Nick Denning: Coach “Steve Clifford Perfect for (Hornets), Knows How to Maximize Their Talent”

This season, Kemba Walker appears poised to make the first All-Star appearance of his career (Keith Allison/Creative Commons).

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The Charlotte Hornets’ reliable core is back this season and performing admirably despite some early-season streakiness. As usual, with a Steve Clifford-led team, the defense is generally stout and the offense is taking care of the ball. Nick Denning, editor for SB Nation’s At the Hive, rejoins the show to discuss Kemba Walker’s brilliance, Nicolas Batum’s multi-faceted game and more broadly why this fundamental, non-flashy team handles its business so well. All that and more on the show, but first some particularly buzz-worthy bites:

3:57-4:15: “100 percent convinced [Hornets head coach Steve Clifford is the right person for the job]. He’s perfect for this team. He’s created an identify for them and one thing that’s becoming pretty clear is that players like to play for him, and we’re not necessarily talking about stars, but a lot of good players like to go play for him just because he knows how to maximize their talent.”

5:01-5:30: “His [Kemba Walker’s] emergence has been really in the last couple of seasons. He’s just never really had the pieces around him to be effective because before it was like they had to rely on him; late shot clock, whatever it was, it’s like you gotta get the ball in his hands or else there’s no chance of scoring. Now, a few more pieces, they’re much better at moving the ball and whatnot, he’s able to do more of the things that he’s good at it, but he’s also improved himself a ton. He’s actually a better player than I thought he would be at this point.” Continue reading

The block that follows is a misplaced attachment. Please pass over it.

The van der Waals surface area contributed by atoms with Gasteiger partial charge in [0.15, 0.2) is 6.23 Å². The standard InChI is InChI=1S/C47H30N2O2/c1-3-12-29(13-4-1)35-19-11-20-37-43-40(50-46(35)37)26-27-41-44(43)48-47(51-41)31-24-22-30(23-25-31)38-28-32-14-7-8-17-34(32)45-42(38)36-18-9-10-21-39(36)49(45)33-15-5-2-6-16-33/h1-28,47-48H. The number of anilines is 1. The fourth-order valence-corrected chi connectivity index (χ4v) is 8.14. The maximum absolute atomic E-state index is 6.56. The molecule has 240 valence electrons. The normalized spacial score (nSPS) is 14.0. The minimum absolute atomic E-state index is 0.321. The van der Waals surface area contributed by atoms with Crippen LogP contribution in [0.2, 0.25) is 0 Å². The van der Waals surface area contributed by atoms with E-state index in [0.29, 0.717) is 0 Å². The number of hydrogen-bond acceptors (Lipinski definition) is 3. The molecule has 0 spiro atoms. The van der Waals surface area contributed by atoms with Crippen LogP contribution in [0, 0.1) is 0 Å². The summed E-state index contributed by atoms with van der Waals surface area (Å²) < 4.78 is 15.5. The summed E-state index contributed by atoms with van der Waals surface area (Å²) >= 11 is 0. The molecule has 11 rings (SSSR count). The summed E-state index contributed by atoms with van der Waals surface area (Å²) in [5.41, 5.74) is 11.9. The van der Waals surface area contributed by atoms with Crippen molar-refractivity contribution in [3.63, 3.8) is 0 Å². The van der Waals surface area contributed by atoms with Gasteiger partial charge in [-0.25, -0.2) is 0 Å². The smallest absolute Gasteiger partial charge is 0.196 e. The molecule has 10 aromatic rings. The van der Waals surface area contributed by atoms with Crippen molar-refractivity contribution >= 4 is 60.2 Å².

Wizards Cast Spell, Climb 10 Spots (Power Rankings: Dec. 23, 2016 Edition)

23-year-old shooting guard Bradley Beal has nearly equaled his age in points per game, as the Wizards continue their stellar play (Keith Allison/Creative Commons).

While nine teams held the same ranking from our previous edition, six squads rose or dropped at least six spots. Leading the way among most improved from last edition, the Washington Wizards jumped from 22nd to 12th. Thanks to lethal 3-point shooting, the Rockets continued their ascent to fourth even as starting center Clint Capela will be sidelined for the next month at the very least. The Nuggets also impressed the panel, playing extremely well in their first stretch as a completely healthy unit. The returns of Danilo Gallinari and Gary Harris have Denver fans feeling as high as their city’s altitude. The Lakers, however, continue their slide and can no longer use injury as the lone excuse for dropping 11 of their last 12 games. Since our second edition, which was published four weeks ago, the Lakers have dropped from 13th to 27th or seven spots every two weeks.